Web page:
A recent study summarized here (also reported here) says "no." The study finds that individuals who contribute more to churches also contribute more to other charities, and this result is robust to different ways of slicing up the data. The interpretation given is that churches and charities do not compete for money but instead help foster more spending in the other.
My first complaint is that this interpretation misuses the word "competition." Any dollar given to church rather than charity is, at the margin, a dollar not given to charity. There is an opportunity cost, which connotes a kind of competition. Saying that they do not compete is problematic.
My second concern is more substantive. Suppose a person decides to donate $X of her income to what she perceives as good causes. Then the decision of interest is how she should allocate those $X. She might give $X/2 to church and $X/2 to charity, $X/4 to church and $3X/4 to charity, and so on. Also suppose that there is diminishing returns to donating to more than one organization so each person wants to spread out donations, and that there is a cost, e.g., due to increased time writing checks or filing a tax return, to donating to too many organizations. Then the observed pattern is due to different people have different Xs, and not due to a donation to one causing a donation in another. In true, then there is a strict competition between organizations for a portion of people's donations due to a strong substitution effect.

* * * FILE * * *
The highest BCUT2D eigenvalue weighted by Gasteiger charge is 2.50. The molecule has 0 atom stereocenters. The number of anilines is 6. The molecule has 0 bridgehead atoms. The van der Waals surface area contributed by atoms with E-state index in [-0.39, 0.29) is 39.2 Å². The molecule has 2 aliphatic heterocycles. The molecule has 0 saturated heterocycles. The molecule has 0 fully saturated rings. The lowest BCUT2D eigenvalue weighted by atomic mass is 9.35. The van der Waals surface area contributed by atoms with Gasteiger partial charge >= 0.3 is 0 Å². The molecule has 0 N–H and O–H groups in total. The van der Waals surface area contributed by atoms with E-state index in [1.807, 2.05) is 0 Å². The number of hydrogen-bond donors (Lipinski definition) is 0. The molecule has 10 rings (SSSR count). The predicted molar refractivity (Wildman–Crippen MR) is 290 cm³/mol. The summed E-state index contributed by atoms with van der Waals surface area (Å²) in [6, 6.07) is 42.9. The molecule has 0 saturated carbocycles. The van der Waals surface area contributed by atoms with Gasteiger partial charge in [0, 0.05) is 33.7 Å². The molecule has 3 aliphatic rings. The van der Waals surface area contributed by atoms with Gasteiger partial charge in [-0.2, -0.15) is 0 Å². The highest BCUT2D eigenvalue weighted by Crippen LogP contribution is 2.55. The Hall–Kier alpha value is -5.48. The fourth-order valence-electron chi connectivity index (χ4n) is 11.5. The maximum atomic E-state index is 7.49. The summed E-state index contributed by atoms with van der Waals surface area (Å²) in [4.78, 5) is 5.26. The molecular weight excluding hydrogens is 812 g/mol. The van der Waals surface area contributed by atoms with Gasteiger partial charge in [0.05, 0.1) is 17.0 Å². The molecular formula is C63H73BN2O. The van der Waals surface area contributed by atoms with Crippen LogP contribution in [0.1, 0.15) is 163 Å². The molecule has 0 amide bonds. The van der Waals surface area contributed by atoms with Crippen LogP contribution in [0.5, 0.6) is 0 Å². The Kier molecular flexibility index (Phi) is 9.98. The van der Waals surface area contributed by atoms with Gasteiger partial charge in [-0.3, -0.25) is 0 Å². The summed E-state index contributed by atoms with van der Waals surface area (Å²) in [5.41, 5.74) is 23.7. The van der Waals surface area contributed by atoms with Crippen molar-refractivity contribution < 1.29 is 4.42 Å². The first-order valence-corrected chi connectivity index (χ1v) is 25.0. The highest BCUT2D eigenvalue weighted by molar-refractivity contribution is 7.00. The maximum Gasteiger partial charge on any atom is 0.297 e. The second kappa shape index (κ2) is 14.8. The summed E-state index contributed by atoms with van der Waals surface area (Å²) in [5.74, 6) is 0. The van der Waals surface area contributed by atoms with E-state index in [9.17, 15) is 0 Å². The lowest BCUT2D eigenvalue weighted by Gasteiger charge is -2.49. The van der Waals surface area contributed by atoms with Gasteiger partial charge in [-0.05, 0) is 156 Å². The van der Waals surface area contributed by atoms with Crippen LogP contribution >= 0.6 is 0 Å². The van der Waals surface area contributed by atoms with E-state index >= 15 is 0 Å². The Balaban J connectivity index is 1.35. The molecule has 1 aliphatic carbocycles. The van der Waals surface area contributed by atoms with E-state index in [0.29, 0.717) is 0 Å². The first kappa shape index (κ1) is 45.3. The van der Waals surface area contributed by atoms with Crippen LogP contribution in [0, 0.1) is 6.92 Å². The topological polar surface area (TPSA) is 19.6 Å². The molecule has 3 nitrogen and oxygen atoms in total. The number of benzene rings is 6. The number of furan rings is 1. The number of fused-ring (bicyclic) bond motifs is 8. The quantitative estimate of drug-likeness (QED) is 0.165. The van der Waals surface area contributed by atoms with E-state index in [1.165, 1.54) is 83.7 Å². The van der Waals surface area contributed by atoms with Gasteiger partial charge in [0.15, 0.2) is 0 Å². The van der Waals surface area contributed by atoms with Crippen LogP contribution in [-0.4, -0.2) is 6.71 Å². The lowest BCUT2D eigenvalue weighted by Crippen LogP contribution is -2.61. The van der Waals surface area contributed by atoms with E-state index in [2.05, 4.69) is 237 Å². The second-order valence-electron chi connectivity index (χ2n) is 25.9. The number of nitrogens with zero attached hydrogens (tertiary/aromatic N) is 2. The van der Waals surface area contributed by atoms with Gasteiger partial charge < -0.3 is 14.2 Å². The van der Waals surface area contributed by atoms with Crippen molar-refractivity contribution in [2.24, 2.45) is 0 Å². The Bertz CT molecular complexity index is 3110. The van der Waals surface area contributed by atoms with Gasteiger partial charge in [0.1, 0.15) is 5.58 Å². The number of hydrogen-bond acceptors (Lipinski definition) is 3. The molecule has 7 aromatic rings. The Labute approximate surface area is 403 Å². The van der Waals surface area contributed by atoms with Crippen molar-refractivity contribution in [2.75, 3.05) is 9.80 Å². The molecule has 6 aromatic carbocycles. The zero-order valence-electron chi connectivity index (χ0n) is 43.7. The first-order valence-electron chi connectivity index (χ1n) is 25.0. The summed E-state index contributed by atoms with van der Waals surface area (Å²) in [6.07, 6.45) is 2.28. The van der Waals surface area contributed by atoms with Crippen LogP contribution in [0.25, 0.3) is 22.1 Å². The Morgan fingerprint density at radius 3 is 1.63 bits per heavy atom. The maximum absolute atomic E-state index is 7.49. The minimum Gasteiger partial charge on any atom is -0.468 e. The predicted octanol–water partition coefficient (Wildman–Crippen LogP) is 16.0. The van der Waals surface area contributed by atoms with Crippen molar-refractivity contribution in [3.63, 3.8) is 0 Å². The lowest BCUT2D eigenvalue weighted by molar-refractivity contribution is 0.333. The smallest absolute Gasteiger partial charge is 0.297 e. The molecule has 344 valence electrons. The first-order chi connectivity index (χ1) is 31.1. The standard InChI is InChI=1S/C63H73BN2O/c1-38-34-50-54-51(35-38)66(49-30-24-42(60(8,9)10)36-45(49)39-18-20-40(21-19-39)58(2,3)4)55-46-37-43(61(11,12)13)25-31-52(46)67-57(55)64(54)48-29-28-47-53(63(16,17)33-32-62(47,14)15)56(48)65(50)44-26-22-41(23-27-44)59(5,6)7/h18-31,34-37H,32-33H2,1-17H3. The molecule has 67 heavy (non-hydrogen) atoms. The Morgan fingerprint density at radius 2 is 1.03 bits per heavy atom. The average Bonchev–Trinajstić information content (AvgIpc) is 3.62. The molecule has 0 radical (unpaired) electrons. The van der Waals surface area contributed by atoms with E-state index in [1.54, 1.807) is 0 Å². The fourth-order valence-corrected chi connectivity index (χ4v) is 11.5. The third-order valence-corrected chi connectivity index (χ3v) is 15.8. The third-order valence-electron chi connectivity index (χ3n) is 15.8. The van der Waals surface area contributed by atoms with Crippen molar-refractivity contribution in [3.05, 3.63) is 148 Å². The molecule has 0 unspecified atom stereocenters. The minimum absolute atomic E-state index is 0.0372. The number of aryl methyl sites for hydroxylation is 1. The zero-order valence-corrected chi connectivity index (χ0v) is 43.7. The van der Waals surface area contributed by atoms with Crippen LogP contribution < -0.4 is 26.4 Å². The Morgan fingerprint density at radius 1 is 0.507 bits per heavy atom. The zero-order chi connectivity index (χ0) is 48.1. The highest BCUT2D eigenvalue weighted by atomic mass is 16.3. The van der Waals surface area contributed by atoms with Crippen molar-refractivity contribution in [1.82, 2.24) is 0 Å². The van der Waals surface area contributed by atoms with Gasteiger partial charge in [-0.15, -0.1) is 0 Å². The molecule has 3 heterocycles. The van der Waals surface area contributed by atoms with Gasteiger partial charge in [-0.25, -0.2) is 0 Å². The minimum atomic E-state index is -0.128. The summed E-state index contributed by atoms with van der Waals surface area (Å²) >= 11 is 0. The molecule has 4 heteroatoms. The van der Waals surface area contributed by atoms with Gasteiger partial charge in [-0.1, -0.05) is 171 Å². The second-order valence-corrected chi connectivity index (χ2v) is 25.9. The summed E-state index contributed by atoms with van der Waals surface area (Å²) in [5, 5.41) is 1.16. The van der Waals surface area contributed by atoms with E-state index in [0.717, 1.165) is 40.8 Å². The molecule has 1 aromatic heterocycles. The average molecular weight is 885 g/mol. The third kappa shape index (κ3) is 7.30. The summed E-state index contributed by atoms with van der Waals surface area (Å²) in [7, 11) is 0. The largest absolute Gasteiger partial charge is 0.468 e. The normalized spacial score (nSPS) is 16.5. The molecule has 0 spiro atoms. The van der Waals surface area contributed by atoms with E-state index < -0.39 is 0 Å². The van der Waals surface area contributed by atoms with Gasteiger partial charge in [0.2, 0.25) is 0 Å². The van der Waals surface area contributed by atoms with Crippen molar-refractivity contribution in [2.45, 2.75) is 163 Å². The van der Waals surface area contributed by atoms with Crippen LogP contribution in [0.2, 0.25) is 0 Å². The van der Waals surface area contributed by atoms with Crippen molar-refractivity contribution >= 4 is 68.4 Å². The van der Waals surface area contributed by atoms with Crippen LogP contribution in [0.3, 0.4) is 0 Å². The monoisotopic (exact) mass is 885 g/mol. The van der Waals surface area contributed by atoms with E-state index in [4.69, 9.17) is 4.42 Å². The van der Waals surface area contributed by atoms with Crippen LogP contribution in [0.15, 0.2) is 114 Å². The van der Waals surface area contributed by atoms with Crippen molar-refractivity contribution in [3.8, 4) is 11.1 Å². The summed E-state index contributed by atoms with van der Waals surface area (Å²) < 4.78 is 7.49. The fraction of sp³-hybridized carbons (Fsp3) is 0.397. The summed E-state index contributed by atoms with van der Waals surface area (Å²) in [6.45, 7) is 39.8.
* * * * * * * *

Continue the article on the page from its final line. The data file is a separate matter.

However, other plausible complications can exist, and these are more subtle. Suppose churches teach their adherents to donate to non-church charities. If committed churchgoers, who happen to donate a lot to their churches because of their high commitment, also internalize the message to donate to non-church charities, then they could also donate more to charities than less committed types. We then see people who donate more to church also donate more to charity, but it is not the donations to one that cause the other. Rather, it is a third facto--in this case commitment--that causes high donations to both churches and charities. Sorting this out will require additional study.
What do you think? Does donating to church cause donations in charities? Vice versa? Neither?